First, the blog newsI’ve got a new blog home!  (Well, almost–we’re about 95% moved in and unpacked so far. . . we’ve still got to add a virtual top coat of paint, rearrange some html furniture and hang some digital pictures before the rest is up and running over the next week or so, but everything is on site and functional!).   Please drop by to check it out, and don’t forget to change your Google Reader, other subscription info and blogrolls  (it’s also much easier to subscribe to this new site, so hope that helps–and note that the page tabs are now across the top of the page, not on the right as in this site!). I’ll be transferring over there for good by next week.  And now–ta da!–here’s the new home of

Diet, Dessert and Dogs!

The site was set up and arranged by Blain Smith of 13 Infinite.  It’s been a pleasure to work with him on this–Blain’s communication style is easy and relaxed, yet always professional.  He’s also been very accommodating and incredibly quick about responding to all my emails regarding the site (not to mention very patient with my sometimes endless questions and requests!).  If you’re looking to set up a new blog, I’d highly recommend him.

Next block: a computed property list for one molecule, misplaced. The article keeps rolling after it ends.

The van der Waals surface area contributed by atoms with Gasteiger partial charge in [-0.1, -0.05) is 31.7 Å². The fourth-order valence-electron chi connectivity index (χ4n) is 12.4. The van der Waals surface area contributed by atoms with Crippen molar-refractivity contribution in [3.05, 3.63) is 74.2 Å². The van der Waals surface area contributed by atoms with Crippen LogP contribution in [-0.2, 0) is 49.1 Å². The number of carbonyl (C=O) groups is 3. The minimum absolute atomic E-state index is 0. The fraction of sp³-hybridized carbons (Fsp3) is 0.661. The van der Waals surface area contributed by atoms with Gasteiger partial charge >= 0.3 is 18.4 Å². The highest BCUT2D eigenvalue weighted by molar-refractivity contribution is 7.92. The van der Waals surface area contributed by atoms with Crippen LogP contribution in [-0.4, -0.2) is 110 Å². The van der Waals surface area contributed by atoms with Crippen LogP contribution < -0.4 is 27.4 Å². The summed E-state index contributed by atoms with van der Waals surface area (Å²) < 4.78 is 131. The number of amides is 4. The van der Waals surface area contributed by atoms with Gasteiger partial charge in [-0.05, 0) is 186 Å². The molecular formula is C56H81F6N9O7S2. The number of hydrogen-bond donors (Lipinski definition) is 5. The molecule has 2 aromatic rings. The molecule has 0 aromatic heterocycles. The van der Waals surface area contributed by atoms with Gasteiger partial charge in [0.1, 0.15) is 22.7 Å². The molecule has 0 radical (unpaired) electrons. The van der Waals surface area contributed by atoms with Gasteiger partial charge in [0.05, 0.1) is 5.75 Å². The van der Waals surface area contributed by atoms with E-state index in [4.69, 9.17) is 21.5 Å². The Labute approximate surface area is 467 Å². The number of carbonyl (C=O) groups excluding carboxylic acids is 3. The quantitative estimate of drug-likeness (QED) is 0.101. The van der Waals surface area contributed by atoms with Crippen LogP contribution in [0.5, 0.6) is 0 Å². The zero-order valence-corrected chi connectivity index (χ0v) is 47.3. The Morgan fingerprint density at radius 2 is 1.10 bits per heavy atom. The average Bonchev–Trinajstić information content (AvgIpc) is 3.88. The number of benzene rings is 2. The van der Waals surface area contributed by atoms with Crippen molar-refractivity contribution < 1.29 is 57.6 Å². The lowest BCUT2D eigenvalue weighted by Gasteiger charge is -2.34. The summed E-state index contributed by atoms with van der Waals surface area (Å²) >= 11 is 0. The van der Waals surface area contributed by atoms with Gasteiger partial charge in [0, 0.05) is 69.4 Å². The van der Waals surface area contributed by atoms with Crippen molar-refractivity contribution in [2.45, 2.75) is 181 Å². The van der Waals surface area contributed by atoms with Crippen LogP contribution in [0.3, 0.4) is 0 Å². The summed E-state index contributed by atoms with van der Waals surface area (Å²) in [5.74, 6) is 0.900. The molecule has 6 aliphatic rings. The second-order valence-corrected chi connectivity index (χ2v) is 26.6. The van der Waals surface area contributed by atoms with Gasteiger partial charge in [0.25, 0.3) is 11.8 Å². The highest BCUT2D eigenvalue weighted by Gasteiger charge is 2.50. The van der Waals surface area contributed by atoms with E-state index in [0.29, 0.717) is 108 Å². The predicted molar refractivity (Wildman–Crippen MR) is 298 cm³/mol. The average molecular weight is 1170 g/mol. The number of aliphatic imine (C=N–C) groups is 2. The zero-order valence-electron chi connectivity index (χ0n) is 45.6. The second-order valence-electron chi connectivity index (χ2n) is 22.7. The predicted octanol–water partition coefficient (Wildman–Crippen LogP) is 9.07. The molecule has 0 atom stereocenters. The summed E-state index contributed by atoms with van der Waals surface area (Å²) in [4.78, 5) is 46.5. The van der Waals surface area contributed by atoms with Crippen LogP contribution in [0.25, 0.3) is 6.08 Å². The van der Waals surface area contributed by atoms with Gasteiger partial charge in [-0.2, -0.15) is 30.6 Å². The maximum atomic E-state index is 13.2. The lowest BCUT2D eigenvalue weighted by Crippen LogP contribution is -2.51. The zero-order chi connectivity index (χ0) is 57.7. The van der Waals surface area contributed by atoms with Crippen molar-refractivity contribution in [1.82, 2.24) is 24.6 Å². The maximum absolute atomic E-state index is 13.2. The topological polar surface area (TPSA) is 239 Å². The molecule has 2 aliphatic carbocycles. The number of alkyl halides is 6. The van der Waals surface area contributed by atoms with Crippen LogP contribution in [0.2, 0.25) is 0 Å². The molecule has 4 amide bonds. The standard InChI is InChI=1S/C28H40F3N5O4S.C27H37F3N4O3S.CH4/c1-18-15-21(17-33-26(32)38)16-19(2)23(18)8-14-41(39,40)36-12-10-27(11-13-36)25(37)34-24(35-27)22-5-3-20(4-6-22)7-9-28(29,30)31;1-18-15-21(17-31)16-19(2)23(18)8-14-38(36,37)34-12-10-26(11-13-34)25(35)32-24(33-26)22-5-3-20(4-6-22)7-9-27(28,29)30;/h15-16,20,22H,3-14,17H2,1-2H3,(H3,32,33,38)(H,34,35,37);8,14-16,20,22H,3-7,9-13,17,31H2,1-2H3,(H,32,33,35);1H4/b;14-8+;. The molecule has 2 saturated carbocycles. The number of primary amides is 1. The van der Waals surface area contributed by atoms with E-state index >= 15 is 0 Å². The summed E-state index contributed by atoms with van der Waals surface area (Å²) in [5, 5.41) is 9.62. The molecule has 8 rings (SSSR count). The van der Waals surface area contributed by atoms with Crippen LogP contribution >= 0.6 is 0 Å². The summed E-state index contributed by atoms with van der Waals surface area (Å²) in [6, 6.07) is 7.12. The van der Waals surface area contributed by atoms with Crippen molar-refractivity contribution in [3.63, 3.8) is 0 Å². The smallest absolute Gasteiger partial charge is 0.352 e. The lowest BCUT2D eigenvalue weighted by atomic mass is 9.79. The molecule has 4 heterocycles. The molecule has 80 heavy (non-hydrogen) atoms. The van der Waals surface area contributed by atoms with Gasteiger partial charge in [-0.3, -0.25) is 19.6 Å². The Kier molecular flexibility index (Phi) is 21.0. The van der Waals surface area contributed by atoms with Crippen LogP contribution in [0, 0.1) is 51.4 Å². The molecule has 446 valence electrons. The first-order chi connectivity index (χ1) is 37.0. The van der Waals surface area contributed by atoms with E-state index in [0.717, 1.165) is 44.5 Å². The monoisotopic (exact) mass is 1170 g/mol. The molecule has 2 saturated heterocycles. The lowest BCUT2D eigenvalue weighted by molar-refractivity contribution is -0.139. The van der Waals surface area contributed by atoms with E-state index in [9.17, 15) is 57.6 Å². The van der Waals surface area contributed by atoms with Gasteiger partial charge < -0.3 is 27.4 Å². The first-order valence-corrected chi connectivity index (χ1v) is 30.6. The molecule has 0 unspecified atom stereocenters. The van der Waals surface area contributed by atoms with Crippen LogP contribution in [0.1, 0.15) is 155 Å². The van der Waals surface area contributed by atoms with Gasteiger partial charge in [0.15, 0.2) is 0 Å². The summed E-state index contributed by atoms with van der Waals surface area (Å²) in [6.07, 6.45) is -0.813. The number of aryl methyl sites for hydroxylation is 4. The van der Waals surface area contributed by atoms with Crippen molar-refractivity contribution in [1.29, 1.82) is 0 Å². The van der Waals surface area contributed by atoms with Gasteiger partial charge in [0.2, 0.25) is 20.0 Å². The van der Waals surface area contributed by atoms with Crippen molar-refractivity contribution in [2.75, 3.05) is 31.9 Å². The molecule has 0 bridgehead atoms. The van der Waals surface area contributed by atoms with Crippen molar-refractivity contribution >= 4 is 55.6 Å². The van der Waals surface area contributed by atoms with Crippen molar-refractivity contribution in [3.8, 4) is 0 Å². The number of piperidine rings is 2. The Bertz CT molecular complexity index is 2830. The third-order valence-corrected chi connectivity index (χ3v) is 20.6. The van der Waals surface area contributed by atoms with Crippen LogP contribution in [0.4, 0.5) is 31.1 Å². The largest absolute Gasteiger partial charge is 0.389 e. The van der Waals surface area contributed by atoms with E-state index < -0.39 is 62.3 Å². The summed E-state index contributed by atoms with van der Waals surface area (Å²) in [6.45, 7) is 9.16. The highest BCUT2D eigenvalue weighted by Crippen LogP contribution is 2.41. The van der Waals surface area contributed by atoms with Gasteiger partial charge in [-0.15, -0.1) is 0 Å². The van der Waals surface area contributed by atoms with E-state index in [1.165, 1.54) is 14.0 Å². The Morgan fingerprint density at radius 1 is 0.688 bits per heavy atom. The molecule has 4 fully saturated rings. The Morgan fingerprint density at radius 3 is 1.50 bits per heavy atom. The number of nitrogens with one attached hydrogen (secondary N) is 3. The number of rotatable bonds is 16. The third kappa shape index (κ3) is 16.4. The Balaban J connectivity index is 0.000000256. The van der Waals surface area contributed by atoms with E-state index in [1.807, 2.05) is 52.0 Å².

Next, the cookbook news: my cookbook finally has a cover! 

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(I’m guessing you might recognize some of those photos?  And I know, the red, white and blue looks very patriotic,no?) 😉

Finally, the Double Giveaway News!!

I am very excited for this giveaway because it’s the perfect melding of my new blog, my new cookbook, and a product I love!

In honor of the cookbook’s cover being finalized, I decided to throw another giveaway to celebrate–add a new blog home, and it’s really a reason to party! (Get those chandeliers and lampshades ready!)

So here’s the scoop:

WHAT YOU CAN WIN

PRIZE ONE:  ANYONE IN NORTH AMERICA CAN WIN (again, a HUGE apology to my overseas readers–shipping costs prohibit overseas delivery.  BUT I DO PROMISE THAT THE NEXT GIVEAWAY WILL ABSOLUTELY INCLUDE ANYONE ON THE PLANET!)

Win a quart-sized jug of Coombs Family Farms Pure Maple Syrup! 

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[This is a photo of the glass bottle I received–the quart jug prize is four times this big!]

Yes, the prize is the same amazing maple syrup I wrote about in my previous post. And when the people at Coombs Family Farms heard how much I loved their syrup, and how much my readers wished they could taste some, they said, “Okay!  Let’s give some away!”  Who am I to argue?  I said, “YEEEE-AAH.”